Mississippi Governor Phil Bryant signed HB 1523 into law Tuesday, April 5, 2016. This bill, known as the “Protecting Freedom of Conscience from Government Discrimination Act,” seeks to protect “sincerely held religious beliefs or moral convictions.” Specifically it protects persons who believe the following:
(a) Marriage is or should be recognized as the union of one man and one woman;
(b) Sexual relations are properly reserved to such a marriage;
(c) Male (man) or female (woman) refer to an individual’s immutable biological sex as objectively determined by anatomy and genetics at time of birth.
It also prohibits the state government from taking any discriminatory action against persons, including clergy and religious organizations, which, based upon the above beliefs, have “provided or declined to provide” a variety of “services, accommodations, facilities, goods, or privileges for a purpose related to the solemnization, formation, celebration, or recognition of any marriage.” The bill further prohibits government discrimination against various specifically named persons who express or hold these beliefs, including foster parents, medical personnel, and government employees.
The UPCI applauds the protection of religious freedom under the US Constitution and acknowledges the value of legislation that protects that freedom. We believe that God’s plan is for human sexuality to be expressed in a marriage between one man and one woman (Genesis 2:24; Matthew 19:3–6). Accordingly, we do not condone any sexual acts between persons outside such marriages, but consider them to be contrary to God’s will and the teaching of Scripture (Leviticus 18:22; Romans 1:26–27; I Corinthians 6:9–10). We are thankful for governmental protection of our right to hold these beliefs in the US.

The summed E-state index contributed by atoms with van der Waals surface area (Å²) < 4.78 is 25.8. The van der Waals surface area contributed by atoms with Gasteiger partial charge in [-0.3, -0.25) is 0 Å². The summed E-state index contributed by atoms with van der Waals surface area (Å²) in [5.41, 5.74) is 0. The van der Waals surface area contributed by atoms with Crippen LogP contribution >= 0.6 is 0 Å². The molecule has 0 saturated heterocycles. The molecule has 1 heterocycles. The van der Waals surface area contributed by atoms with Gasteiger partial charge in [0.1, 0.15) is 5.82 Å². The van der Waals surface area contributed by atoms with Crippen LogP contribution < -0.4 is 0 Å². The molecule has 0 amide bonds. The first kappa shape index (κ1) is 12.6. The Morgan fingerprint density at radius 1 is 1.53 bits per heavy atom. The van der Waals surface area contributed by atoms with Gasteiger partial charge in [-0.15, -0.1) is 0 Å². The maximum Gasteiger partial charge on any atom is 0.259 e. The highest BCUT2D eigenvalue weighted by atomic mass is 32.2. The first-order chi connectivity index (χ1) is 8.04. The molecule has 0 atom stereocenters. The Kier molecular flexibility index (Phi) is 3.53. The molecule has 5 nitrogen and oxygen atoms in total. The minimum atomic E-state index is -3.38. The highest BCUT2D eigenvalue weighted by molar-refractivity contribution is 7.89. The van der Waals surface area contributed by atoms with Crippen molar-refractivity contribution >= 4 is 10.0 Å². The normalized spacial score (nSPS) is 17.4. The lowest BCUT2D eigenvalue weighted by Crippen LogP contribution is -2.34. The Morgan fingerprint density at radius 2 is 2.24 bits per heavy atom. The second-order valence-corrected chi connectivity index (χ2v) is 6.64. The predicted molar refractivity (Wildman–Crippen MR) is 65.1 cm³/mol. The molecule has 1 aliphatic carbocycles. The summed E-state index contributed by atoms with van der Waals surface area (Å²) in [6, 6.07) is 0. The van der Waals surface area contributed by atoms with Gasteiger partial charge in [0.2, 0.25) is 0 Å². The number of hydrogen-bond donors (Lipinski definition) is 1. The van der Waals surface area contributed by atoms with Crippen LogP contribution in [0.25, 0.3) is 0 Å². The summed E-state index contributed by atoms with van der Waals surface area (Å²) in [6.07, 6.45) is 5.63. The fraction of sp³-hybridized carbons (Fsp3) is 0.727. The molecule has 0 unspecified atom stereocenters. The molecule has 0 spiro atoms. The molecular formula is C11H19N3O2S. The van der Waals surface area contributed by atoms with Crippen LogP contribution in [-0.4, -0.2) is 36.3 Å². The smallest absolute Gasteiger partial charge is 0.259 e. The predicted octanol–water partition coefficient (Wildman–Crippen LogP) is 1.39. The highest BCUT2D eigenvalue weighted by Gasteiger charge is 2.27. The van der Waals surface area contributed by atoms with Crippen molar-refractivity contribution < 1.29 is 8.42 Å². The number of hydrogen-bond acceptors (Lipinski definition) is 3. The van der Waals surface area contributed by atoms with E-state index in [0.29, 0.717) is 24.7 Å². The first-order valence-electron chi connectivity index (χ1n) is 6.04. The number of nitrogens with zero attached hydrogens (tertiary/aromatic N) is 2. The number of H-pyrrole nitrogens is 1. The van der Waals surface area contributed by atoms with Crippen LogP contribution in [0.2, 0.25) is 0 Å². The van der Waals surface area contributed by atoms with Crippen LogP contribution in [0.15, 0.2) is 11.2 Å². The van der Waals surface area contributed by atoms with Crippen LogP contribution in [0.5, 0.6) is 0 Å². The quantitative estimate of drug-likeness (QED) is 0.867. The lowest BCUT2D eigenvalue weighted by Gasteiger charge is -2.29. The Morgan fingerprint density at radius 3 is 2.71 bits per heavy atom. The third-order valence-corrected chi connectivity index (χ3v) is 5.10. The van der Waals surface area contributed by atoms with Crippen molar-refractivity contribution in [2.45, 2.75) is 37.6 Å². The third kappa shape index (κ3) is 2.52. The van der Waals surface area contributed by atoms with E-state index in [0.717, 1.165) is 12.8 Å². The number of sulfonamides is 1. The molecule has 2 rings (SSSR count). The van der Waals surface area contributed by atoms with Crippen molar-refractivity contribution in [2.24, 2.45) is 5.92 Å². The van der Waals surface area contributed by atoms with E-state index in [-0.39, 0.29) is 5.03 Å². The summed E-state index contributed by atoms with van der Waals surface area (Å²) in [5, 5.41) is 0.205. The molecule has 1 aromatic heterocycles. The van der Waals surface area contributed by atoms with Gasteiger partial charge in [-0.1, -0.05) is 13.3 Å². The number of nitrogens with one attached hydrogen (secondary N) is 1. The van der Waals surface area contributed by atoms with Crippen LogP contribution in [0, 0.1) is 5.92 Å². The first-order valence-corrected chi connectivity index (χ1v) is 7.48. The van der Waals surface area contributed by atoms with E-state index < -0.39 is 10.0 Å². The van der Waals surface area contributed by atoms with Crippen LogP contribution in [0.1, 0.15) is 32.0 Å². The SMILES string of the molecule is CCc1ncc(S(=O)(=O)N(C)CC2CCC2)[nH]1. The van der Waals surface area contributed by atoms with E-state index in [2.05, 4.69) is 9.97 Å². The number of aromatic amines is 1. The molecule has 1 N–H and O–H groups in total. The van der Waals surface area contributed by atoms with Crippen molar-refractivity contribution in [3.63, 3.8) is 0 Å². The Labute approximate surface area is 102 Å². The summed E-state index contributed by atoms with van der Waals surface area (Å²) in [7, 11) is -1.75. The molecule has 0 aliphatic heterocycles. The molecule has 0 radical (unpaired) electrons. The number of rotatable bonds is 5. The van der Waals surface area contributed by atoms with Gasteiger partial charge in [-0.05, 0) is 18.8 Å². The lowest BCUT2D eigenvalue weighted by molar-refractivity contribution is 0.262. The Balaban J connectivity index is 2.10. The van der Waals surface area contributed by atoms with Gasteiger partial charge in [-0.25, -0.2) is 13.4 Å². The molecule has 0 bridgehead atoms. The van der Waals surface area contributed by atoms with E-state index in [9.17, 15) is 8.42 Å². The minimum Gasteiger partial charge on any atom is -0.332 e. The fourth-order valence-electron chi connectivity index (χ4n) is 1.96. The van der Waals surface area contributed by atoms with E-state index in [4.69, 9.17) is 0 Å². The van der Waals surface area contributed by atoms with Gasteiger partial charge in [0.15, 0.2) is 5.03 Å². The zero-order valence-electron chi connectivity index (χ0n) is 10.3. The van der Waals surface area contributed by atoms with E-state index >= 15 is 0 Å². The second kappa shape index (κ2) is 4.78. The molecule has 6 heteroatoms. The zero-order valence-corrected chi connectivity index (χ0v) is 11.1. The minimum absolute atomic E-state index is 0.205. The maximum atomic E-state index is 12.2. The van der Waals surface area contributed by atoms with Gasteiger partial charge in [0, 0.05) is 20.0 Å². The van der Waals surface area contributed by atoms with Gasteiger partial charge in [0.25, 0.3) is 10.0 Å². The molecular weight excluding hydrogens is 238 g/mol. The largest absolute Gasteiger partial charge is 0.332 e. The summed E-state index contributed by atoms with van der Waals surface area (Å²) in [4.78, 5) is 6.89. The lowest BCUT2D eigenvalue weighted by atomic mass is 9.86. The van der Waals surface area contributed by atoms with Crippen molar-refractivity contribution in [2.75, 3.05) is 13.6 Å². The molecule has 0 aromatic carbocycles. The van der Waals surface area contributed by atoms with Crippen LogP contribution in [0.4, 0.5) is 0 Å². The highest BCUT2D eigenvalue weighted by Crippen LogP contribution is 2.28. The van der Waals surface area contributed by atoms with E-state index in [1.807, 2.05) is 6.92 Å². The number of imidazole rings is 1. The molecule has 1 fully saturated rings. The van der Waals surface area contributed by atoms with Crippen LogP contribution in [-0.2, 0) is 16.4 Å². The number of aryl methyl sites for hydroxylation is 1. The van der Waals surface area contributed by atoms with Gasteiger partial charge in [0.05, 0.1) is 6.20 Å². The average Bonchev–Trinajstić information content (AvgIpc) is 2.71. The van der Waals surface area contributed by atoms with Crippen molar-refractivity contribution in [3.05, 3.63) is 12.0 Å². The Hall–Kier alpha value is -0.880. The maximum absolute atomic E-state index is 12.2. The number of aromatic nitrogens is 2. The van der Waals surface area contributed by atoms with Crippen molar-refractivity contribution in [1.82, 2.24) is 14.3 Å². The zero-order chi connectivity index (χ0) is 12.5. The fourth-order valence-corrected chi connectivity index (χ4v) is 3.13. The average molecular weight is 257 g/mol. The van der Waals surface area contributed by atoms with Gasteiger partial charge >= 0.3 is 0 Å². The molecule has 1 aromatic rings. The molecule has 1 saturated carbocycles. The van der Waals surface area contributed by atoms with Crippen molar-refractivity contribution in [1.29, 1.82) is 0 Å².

At the same time, we also want to express that we unconditionally love all people, recognize universal equality under the law, and support civil rights for all, including individuals who identify as gay, lesbian, bisexual and transgender. Jesus taught his followers to “love your neighbor as yourself” (Mark 12:31 NKJV). He also challenged them, “do to others what you would have them do to you” (Matthew 7:31 NIV). The “neighbor” and the “others” are not qualified as being only those who share Christians’ commitment to Christian beliefs and practices. Indeed, Jesus even challenged his hearers to “love your enemies” (Matthew 5:44 NKJV). After all this is what Jesus has done for the whole world. Paul reminds us that “when we were enemies we were reconciled to God through the death of His Son” (Romans 5:10 NKJV). We oppose discrimination based on a person’s identity while affirming everyone’s religious freedom to endorse or not to endorse specific choices and lifestyles.
Some of our members may exercise the freedom guaranteed by HB 1523 and similar legislation not to support certain marriages based on their religious convictions and the teaching of Scripture. However, we encourage all our members to treat everyone with the utmost respect and courtesy, recognizing that every human is created in the image of God (Genesis 1:27).